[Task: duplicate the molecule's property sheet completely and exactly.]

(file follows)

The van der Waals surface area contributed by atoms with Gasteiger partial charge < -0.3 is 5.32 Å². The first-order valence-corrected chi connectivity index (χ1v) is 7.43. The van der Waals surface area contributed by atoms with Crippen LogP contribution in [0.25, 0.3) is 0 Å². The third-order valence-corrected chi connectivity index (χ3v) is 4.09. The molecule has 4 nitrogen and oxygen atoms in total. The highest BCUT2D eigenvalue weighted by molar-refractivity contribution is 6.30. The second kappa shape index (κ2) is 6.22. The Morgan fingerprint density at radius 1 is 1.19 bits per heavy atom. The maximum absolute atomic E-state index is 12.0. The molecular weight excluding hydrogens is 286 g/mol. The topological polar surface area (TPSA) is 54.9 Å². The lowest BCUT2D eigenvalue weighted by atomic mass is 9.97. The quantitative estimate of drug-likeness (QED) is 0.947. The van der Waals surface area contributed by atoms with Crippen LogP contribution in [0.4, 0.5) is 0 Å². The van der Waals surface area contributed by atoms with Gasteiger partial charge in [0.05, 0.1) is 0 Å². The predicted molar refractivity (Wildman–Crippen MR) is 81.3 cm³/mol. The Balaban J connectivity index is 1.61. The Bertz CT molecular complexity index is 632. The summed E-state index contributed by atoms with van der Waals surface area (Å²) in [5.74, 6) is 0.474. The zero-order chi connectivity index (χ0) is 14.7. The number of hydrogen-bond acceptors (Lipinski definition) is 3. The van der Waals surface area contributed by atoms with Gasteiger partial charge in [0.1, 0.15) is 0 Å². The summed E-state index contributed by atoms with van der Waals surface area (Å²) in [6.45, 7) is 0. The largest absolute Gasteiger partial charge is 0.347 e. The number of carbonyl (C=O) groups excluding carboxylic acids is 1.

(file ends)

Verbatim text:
The van der Waals surface area contributed by atoms with Gasteiger partial charge < -0.3 is 5.32 Å². The first-order valence-corrected chi connectivity index (χ1v) is 7.43. The van der Waals surface area contributed by atoms with Crippen LogP contribution in [0.25, 0.3) is 0 Å². The third-order valence-corrected chi connectivity index (χ3v) is 4.09. The molecule has 4 nitrogen and oxygen atoms in total. The highest BCUT2D eigenvalue weighted by molar-refractivity contribution is 6.30. The second kappa shape index (κ2) is 6.22. The Morgan fingerprint density at radius 1 is 1.19 bits per heavy atom. The maximum absolute atomic E-state index is 12.0. The molecular weight excluding hydrogens is 286 g/mol. The topological polar surface area (TPSA) is 54.9 Å². The lowest BCUT2D eigenvalue weighted by atomic mass is 9.97. The quantitative estimate of drug-likeness (QED) is 0.947. The van der Waals surface area contributed by atoms with Crippen LogP contribution in [0.4, 0.5) is 0 Å². The van der Waals surface area contributed by atoms with Gasteiger partial charge in [0.05, 0.1) is 0 Å². The predicted molar refractivity (Wildman–Crippen MR) is 81.3 cm³/mol. The Balaban J connectivity index is 1.61. The Bertz CT molecular complexity index is 632. The summed E-state index contributed by atoms with van der Waals surface area (Å²) in [5.74, 6) is 0.474. The zero-order chi connectivity index (χ0) is 14.7. The number of hydrogen-bond acceptors (Lipinski definition) is 3. The van der Waals surface area contributed by atoms with Gasteiger partial charge in [0.1, 0.15) is 0 Å². The summed E-state index contributed by atoms with van der Waals surface area (Å²) in [6.45, 7) is 0. The largest absolute Gasteiger partial charge is 0.347 e. The number of carbonyl (C=O) groups excluding carboxylic acids is 1.